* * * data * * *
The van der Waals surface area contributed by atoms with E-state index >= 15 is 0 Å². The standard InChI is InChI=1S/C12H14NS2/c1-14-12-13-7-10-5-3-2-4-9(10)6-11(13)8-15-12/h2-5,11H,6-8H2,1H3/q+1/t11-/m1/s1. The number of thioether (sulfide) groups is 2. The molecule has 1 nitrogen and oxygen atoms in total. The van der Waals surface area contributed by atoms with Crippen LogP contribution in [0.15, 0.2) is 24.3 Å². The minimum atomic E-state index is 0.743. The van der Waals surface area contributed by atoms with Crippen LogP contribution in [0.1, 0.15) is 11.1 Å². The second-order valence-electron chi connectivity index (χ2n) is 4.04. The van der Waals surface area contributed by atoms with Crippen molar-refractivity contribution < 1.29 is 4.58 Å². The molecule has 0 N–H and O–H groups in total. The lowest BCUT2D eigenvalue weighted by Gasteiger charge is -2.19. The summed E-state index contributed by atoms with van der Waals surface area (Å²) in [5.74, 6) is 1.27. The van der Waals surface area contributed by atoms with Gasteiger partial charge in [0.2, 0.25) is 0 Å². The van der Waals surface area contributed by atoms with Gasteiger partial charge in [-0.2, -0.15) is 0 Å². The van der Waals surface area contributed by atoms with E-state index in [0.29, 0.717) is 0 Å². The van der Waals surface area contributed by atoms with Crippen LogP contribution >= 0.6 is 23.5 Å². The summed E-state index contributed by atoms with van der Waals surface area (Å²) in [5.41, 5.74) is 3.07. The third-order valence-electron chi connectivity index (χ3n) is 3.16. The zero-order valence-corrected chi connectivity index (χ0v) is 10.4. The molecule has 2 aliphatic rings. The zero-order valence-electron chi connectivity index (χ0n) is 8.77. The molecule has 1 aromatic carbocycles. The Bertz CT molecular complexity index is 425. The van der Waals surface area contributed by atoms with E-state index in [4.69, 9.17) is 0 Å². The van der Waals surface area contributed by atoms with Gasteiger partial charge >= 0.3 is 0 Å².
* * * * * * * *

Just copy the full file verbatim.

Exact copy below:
The van der Waals surface area contributed by atoms with E-state index >= 15 is 0 Å². The standard InChI is InChI=1S/C12H14NS2/c1-14-12-13-7-10-5-3-2-4-9(10)6-11(13)8-15-12/h2-5,11H,6-8H2,1H3/q+1/t11-/m1/s1. The number of thioether (sulfide) groups is 2. The molecule has 1 nitrogen and oxygen atoms in total. The van der Waals surface area contributed by atoms with Crippen LogP contribution in [0.15, 0.2) is 24.3 Å². The minimum atomic E-state index is 0.743. The van der Waals surface area contributed by atoms with Crippen LogP contribution in [0.1, 0.15) is 11.1 Å². The second-order valence-electron chi connectivity index (χ2n) is 4.04. The van der Waals surface area contributed by atoms with Crippen molar-refractivity contribution < 1.29 is 4.58 Å². The molecule has 0 N–H and O–H groups in total. The lowest BCUT2D eigenvalue weighted by Gasteiger charge is -2.19. The summed E-state index contributed by atoms with van der Waals surface area (Å²) in [5.74, 6) is 1.27. The van der Waals surface area contributed by atoms with Gasteiger partial charge in [0.2, 0.25) is 0 Å². The van der Waals surface area contributed by atoms with Gasteiger partial charge in [-0.2, -0.15) is 0 Å². The van der Waals surface area contributed by atoms with E-state index in [0.29, 0.717) is 0 Å². The van der Waals surface area contributed by atoms with Crippen LogP contribution >= 0.6 is 23.5 Å². The summed E-state index contributed by atoms with van der Waals surface area (Å²) in [5.41, 5.74) is 3.07. The third-order valence-electron chi connectivity index (χ3n) is 3.16. The zero-order valence-corrected chi connectivity index (χ0v) is 10.4. The molecule has 2 aliphatic rings. The zero-order valence-electron chi connectivity index (χ0n) is 8.77. The molecule has 1 aromatic carbocycles. The Bertz CT molecular complexity index is 425. The van der Waals surface area contributed by atoms with E-state index in [4.69, 9.17) is 0 Å². The van der Waals surface area contributed by atoms with Gasteiger partial charge >= 0.3 is 0 Å².